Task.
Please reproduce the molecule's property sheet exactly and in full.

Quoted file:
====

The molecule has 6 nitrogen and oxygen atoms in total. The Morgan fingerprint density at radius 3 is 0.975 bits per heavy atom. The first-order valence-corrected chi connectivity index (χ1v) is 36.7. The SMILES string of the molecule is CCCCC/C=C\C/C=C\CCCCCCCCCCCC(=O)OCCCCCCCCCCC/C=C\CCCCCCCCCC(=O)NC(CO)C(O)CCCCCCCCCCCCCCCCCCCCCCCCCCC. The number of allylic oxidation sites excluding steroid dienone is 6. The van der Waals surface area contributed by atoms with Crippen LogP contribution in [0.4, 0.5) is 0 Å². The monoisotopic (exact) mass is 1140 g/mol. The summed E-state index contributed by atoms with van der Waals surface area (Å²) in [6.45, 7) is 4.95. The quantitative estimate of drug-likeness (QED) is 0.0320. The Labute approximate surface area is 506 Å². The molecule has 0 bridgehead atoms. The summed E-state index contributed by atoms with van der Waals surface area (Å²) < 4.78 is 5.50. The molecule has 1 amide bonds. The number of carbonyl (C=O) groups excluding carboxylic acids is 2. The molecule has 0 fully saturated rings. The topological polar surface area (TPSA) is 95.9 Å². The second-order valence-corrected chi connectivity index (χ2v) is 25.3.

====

The molecule has 6 nitrogen and oxygen atoms in total. The Morgan fingerprint density at radius 3 is 0.975 bits per heavy atom. The first-order valence-corrected chi connectivity index (χ1v) is 36.7. The SMILES string of the molecule is CCCCC/C=C\C/C=C\CCCCCCCCCCCC(=O)OCCCCCCCCCCC/C=C\CCCCCCCCCC(=O)NC(CO)C(O)CCCCCCCCCCCCCCCCCCCCCCCCCCC. The number of allylic oxidation sites excluding steroid dienone is 6. The van der Waals surface area contributed by atoms with Crippen LogP contribution in [0.4, 0.5) is 0 Å². The monoisotopic (exact) mass is 1140 g/mol. The summed E-state index contributed by atoms with van der Waals surface area (Å²) in [6.45, 7) is 4.95. The quantitative estimate of drug-likeness (QED) is 0.0320. The Labute approximate surface area is 506 Å². The molecule has 0 bridgehead atoms. The summed E-state index contributed by atoms with van der Waals surface area (Å²) < 4.78 is 5.50. The molecule has 1 amide bonds. The number of carbonyl (C=O) groups excluding carboxylic acids is 2. The molecule has 0 fully saturated rings. The topological polar surface area (TPSA) is 95.9 Å². The second-order valence-corrected chi connectivity index (χ2v) is 25.3.